We live in a broken world. We see evidence of it everywhere. I’ve said it—we’ve all said it—the world is broken. We derive some sort of comfort from this affirmation—comfort that this is not how things were meant to be, a comfort that gives us a strange form of hope that the violence, danger, and anger screaming at us from the news is not all there is.
But we cannot escape the sense of darkness. The diseases we cannot cure, the hostages we cannot save; the complicated wars we cannot disentangle, and the tensions we cannot diffuse. Another shooting, another body count, another lifeless form on the newsreel; millions without homes, millions without work, millions fleeing from, fleeing to, looking for a place to rest; the latest story of abuse or child-killing, the latest drug overdose, the latest act of terrorism. The headlines stream on. There seem few places to hide.
We cannot escape the confusion of innocent lives lost or the political and social situations too long-strung or complicated to fully understand. We lose loved ones—to death or to estrangement. We see the darkness of our world, the darkness of sinful beings grasping for power, for vengeance, for wealth. Perhaps we see this darkness in ourselves—and it terrifies us. It seems as though the state of our world can hardly become worse.
But there is nothing new under the sun, as Ecclesiastes says. From the beginning we have been killing, deceiving, doing whatever it takes to get ahead. For millennia, mankind has been concocting new ways of evil and imaginative forms of torture. Wars are not new. Refugees are not new. Abuse is not new. Evil, though it may continue to shock, horrify, or numb us, is not new. We live in a broken world—as mankind has lived since being expelled from the Garden.
How many times have you heard this ramble? When was the last time you heard someone bewailing the state of our world or preaching to the evil that swirls about the globe?
I find that typically in the Christian world, this message is used as evidence of the sinfulness of humanity (which it is), calling people to seek salvation. We’re called either to withdraw from the world, so we aren’t tainted by its darkness—or to go out into the world to do what we can to reach its helpless state. This is all fine and good—and perhaps deserves a longer discussion at another time.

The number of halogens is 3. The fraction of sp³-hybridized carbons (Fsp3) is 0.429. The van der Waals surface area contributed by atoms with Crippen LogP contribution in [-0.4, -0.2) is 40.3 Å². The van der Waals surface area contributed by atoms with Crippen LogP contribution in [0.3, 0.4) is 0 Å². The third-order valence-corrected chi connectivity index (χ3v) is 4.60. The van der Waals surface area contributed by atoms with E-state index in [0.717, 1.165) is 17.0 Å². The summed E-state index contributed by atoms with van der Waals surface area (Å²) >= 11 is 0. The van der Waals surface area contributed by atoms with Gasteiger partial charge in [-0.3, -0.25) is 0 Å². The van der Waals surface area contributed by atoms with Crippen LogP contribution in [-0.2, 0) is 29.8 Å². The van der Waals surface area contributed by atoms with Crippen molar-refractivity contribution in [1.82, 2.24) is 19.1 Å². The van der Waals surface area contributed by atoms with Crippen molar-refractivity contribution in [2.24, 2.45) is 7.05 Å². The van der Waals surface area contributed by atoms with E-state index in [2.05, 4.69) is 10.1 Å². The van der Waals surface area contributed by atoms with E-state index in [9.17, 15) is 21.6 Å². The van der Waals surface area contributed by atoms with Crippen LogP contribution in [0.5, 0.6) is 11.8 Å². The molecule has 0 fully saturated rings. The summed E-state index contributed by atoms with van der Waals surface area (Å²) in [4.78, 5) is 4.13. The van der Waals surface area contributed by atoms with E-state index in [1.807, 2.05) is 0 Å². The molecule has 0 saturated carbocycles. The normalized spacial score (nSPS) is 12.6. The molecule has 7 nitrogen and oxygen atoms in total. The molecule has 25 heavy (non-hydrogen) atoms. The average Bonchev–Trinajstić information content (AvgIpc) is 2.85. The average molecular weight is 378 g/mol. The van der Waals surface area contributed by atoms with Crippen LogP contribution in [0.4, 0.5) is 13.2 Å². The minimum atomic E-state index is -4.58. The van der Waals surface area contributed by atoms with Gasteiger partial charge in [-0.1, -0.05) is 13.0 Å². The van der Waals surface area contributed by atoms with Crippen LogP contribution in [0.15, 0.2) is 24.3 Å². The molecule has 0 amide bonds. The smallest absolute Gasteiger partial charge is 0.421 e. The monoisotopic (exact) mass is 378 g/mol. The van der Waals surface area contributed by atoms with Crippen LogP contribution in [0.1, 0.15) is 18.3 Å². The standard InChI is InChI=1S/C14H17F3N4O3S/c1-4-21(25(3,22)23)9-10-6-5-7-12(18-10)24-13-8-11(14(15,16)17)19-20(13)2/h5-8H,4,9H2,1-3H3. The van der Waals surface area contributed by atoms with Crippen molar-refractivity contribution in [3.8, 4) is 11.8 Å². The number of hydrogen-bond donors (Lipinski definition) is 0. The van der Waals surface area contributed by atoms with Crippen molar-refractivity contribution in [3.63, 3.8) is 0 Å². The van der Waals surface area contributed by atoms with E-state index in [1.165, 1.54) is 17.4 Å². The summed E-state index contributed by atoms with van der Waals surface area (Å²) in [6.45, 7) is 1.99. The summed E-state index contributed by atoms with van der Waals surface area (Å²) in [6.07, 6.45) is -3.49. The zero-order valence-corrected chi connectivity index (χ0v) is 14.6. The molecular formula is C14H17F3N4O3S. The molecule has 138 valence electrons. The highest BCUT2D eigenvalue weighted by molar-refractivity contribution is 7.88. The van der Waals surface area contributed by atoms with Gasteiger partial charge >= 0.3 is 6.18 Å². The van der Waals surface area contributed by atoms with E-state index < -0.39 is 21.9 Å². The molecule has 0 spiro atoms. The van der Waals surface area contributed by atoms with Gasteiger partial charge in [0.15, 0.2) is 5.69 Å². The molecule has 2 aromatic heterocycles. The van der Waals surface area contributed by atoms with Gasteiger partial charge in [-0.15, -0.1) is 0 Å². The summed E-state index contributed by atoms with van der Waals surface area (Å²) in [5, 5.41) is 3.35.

But what I find in these sorts of conversations or messages is that we lose sight of the world as God’s good creation. Yes, the world is broken and dark and full of evil. But it is still the handiwork of God, its splendor still proclaims his glory, and it still offers abundant delights.
The majestic mountains, the thundering waterfalls, and the incomprehensible diversity and intricacy of the flora and fauna still declare his praises. The rich history and uniqueness of cultures and civilizations which offer us wide ranges of music, art, dance, story, humor, and tradition speaks to the creativity of humankind. The pink-hued birth of the dawn, the silent stillness of the snow-blanketed earth, the bubbling laughter of a child, and those moments of transcendence when we can’t help but say “God is here” promise that He has not abandoned us. Stories of good Samaritans and generous benefactors, of united communities and peaceful reconciliation, and of the gracious work of God to bring healing to someone’s heart buoy our hearts, whispering to us that this world is not all darkness and gloom.
There is still cause for joy and laughter, for excitement and discovery, for reward and fulfillment on this earth. From the beginning, we have found beauty and felt awe and derived satisfaction from the work of our hands. From the beginning, there has been love, new life, and adventure.
What a different picture of the world this offers!
It’s easy to stray toward one of these extremes— either to see only darkness and evil, reject the world, and surrender it to doom, or to see only the light and goodness of humanity and lose sight of the rebellion and destruction of sin. The reality is somewhere between the two. The world—and the human beings that fill it—are not all evil or all good. We must hold in tension these two portrayals of the world because, in truth, to veer too far to one side or the other is dangerous. As Christians, we can stand in the gap between these two extremes. We can acknowledge the world as the twisted, rebellious, evil place that it is—and simultaneously affirm the world as the beautiful creation of God, filled with people he loves. We can walk out into the world in wisdom and with hearts open wide to the people and creation God is working to redeem.